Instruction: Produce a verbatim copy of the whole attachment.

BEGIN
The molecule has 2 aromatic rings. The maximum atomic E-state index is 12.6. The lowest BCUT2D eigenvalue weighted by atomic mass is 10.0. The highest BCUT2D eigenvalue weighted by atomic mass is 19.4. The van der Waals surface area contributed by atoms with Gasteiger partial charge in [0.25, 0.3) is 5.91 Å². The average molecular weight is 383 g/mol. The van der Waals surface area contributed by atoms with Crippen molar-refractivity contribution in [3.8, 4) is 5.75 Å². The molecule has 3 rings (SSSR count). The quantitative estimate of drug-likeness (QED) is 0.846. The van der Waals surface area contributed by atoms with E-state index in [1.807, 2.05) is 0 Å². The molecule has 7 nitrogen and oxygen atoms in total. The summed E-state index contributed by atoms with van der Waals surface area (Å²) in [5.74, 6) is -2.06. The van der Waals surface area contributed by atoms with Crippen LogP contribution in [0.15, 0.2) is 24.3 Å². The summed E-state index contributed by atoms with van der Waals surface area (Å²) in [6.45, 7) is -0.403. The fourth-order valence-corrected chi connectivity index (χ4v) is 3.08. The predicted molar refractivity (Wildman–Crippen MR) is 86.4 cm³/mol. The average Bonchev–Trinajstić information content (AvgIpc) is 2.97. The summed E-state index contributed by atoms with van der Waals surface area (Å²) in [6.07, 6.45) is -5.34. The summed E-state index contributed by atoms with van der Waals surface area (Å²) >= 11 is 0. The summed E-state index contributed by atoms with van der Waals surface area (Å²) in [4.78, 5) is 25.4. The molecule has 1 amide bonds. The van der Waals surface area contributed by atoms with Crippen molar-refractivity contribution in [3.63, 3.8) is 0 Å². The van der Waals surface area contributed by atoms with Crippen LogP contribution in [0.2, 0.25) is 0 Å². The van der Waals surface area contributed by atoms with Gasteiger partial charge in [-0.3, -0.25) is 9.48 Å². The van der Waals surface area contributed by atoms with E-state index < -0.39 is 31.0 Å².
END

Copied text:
The molecule has 2 aromatic rings. The maximum atomic E-state index is 12.6. The lowest BCUT2D eigenvalue weighted by atomic mass is 10.0. The highest BCUT2D eigenvalue weighted by atomic mass is 19.4. The van der Waals surface area contributed by atoms with Gasteiger partial charge in [0.25, 0.3) is 5.91 Å². The average molecular weight is 383 g/mol. The van der Waals surface area contributed by atoms with Crippen molar-refractivity contribution in [3.8, 4) is 5.75 Å². The molecule has 3 rings (SSSR count). The quantitative estimate of drug-likeness (QED) is 0.846. The van der Waals surface area contributed by atoms with E-state index in [1.807, 2.05) is 0 Å². The molecule has 7 nitrogen and oxygen atoms in total. The summed E-state index contributed by atoms with van der Waals surface area (Å²) in [5.74, 6) is -2.06. The van der Waals surface area contributed by atoms with Crippen LogP contribution in [0.15, 0.2) is 24.3 Å². The summed E-state index contributed by atoms with van der Waals surface area (Å²) in [6.45, 7) is -0.403. The fourth-order valence-corrected chi connectivity index (χ4v) is 3.08. The predicted molar refractivity (Wildman–Crippen MR) is 86.4 cm³/mol. The average Bonchev–Trinajstić information content (AvgIpc) is 2.97. The summed E-state index contributed by atoms with van der Waals surface area (Å²) in [6.07, 6.45) is -5.34. The summed E-state index contributed by atoms with van der Waals surface area (Å²) >= 11 is 0. The summed E-state index contributed by atoms with van der Waals surface area (Å²) in [4.78, 5) is 25.4. The molecule has 1 amide bonds. The van der Waals surface area contributed by atoms with Crippen molar-refractivity contribution in [3.63, 3.8) is 0 Å². The van der Waals surface area contributed by atoms with Crippen LogP contribution in [0.2, 0.25) is 0 Å². The van der Waals surface area contributed by atoms with Gasteiger partial charge in [-0.3, -0.25) is 9.48 Å². The van der Waals surface area contributed by atoms with E-state index < -0.39 is 31.0 Å².